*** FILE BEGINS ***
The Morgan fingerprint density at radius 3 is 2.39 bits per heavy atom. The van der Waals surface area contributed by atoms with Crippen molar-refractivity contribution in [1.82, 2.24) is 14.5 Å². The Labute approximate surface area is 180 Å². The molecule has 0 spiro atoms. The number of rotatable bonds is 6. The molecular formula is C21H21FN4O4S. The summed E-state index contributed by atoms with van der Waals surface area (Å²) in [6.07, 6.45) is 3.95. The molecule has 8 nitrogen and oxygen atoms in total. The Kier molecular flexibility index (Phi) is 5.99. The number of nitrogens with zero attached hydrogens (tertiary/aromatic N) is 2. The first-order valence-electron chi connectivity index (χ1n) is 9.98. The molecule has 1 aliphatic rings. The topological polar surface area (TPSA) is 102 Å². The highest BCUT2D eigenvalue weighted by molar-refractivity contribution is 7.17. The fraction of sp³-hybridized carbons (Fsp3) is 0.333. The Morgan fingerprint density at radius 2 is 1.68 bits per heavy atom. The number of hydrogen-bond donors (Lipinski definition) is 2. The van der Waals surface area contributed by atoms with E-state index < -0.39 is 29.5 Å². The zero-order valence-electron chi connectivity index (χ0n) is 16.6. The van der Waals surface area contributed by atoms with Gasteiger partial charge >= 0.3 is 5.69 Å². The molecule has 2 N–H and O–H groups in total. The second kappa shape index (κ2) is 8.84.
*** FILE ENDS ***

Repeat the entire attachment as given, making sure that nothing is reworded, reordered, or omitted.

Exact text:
The Morgan fingerprint density at radius 3 is 2.39 bits per heavy atom. The van der Waals surface area contributed by atoms with Crippen molar-refractivity contribution in [1.82, 2.24) is 14.5 Å². The Labute approximate surface area is 180 Å². The molecule has 0 spiro atoms. The number of rotatable bonds is 6. The molecular formula is C21H21FN4O4S. The summed E-state index contributed by atoms with van der Waals surface area (Å²) in [6.07, 6.45) is 3.95. The molecule has 8 nitrogen and oxygen atoms in total. The Kier molecular flexibility index (Phi) is 5.99. The number of nitrogens with zero attached hydrogens (tertiary/aromatic N) is 2. The first-order valence-electron chi connectivity index (χ1n) is 9.98. The molecule has 1 aliphatic rings. The topological polar surface area (TPSA) is 102 Å². The highest BCUT2D eigenvalue weighted by molar-refractivity contribution is 7.17. The fraction of sp³-hybridized carbons (Fsp3) is 0.333. The Morgan fingerprint density at radius 2 is 1.68 bits per heavy atom. The number of hydrogen-bond donors (Lipinski definition) is 2. The van der Waals surface area contributed by atoms with E-state index < -0.39 is 29.5 Å². The zero-order valence-electron chi connectivity index (χ0n) is 16.6. The van der Waals surface area contributed by atoms with Gasteiger partial charge >= 0.3 is 5.69 Å². The molecule has 2 N–H and O–H groups in total. The second kappa shape index (κ2) is 8.84.